Calls for carbon reporting to be strengthened

5th April 2016

Related Topics

Related tags

  • Adaptation ,
  • Mitigation ,
  • Reporting ,
  • Business & Industry


Matthew Shepherd

The government should strengthen mandatory carbon reporting now that it has pledged to retain it, business and investor organisations have said.

The regulation, introduced in 2013, requires all quoted companies to report greenhouse-gas (GHG) emissions. The government had threatened to scrap it as part of a review of business energy efficiency taxes due to a desire to create a more simplified reporting system.

Although continued disclosure of emissions was supported by the energy and climate change department and the Treasury, the business department (BIS) wanted to remove it to reduce the regulatory burden on business, sources said. But, in a document released alongside the Budget, the Treasury said the regulation would be retained.

The creation of a taskforce to develop recommendations for the G20 on disclosure of climate-related risk, announced by Bank of England governor Mark Carney at the Paris climate talks, was ‘definitely one of the reasons’ the government changed its mind on the issue, according to Paul Simpson, chief executive of the CDP.

Pressure also came from businesses and organisations including IEMA, the Aldersgate Group and the Institutional Investors Group on Climate Change. They wrote to chancellor George Osborne stressing the value of disclosure.

‘It’s great that the government is listening to corporations and investors. Normally it is driven by ideology,’ Simpson said.

Changes to the reporting obligations could come through either a Treasury consultation later this year on a single energy and carbon reporting system for business or a current consultation by BIS on non-financial reporting, which will close on 15 April.

Michael Zimonyi, senior project officer at the Climate Disclosure Standards Board, said the current GHG reporting requirement should be expanded by clarifying what firms should report, so investors can compare data from different companies.

Kate Levick, director of policy and regulation at the CDP, said qualitative information, such as exposure to climate change-related risk, should be included.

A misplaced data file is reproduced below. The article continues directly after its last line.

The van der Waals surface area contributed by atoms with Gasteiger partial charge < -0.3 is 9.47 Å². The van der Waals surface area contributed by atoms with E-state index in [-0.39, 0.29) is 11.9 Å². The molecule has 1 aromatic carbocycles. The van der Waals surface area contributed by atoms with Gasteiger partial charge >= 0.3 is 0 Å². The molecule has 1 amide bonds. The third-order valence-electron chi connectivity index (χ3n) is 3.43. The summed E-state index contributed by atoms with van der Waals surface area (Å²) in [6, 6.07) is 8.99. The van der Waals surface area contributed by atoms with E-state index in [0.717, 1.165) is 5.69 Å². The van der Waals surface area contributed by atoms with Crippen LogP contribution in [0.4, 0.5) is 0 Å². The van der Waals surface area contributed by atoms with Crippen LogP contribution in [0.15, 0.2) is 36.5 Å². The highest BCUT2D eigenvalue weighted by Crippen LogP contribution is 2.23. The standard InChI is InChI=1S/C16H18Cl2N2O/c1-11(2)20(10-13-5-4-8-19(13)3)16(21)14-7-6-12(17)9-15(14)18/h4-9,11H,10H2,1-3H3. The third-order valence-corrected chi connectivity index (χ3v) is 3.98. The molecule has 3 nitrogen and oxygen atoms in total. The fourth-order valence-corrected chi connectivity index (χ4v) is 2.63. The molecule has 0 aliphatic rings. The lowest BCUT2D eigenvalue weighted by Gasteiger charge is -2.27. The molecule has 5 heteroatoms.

The Treasury also outlined proposals for a single reporting framework, the detail of which will be consulted on later this year. It plans to abolish the carbon reduction commitment from 2019, and integrate the compliance and reporting requirements of climate change agreements, the energy savings opportunity scheme and the EU emissions trading system.


Subscribe to IEMA's newsletters to receive timely articles, expert opinions, event announcements, and much more, directly in your inbox.

Transform articles

SBTi clarifies that ‘no change has been made’ to its stance on offsetting

The Science Based Targets initiative (SBTi) has issued a statement clarifying that no changes have been made to its stance on offsetting scope 3 emissions following a backlash.

16th April 2024

Read more

While there is no silver bullet for tackling climate change and social injustice, there is one controversial solution: the abolition of the super-rich. Chris Seekings explains more

4th April 2024

Read more

One of the world’s most influential management thinkers, Andrew Winston sees many reasons for hope as pessimism looms large in sustainability. Huw Morris reports

4th April 2024

Read more

Alex Veitch from the British Chambers of Commerce and IEMA’s Ben Goodwin discuss with Chris Seekings how to unlock the potential of UK businesses

4th April 2024

Read more

Regulatory gaps between the EU and UK are beginning to appear, warns Neil Howe in this edition’s environmental legislation round-up

4th April 2024

Read more

Five of the latest books on the environment and sustainability

3rd April 2024

Read more

Ben Goodwin reflects on policy, practice and advocacy over the past year

2nd April 2024

Read more

In 2020, IEMA and the Institute and Faculty of Actuaries (IFoA) jointly wrote and published A User Guide to Climate-Related Financial Disclosures. This has now been updated to include three key developments in the field.

2nd April 2024

Read more

Media enquires

Looking for an expert to speak at an event or comment on an item in the news?

Find an expert

IEMA Cookie Notice

Clicking the ‘Accept all’ button means you are accepting analytics and third-party cookies. Our website uses necessary cookies which are required in order to make our website work. In addition to these, we use analytics and third-party cookies to optimise site functionality and give you the best possible experience. To control which cookies are set, click ‘Settings’. To learn more about cookies, how we use them on our website and how to change your cookie settings please view our cookie policy.

Manage cookie settings

Our use of cookies

You can learn more detailed information in our cookie policy.

Some cookies are essential, but non-essential cookies help us to improve the experience on our site by providing insights into how the site is being used. To maintain privacy management, this relies on cookie identifiers. Resetting or deleting your browser cookies will reset these preferences.

Essential cookies

These are cookies that are required for the operation of our website. They include, for example, cookies that enable you to log into secure areas of our website.

Analytics cookies

These cookies allow us to recognise and count the number of visitors to our website and to see how visitors move around our website when they are using it. This helps us to improve the way our website works.

Advertising cookies

These cookies allow us to tailor advertising to you based on your interests. If you do not accept these cookies, you will still see adverts, but these will be more generic.

Save and close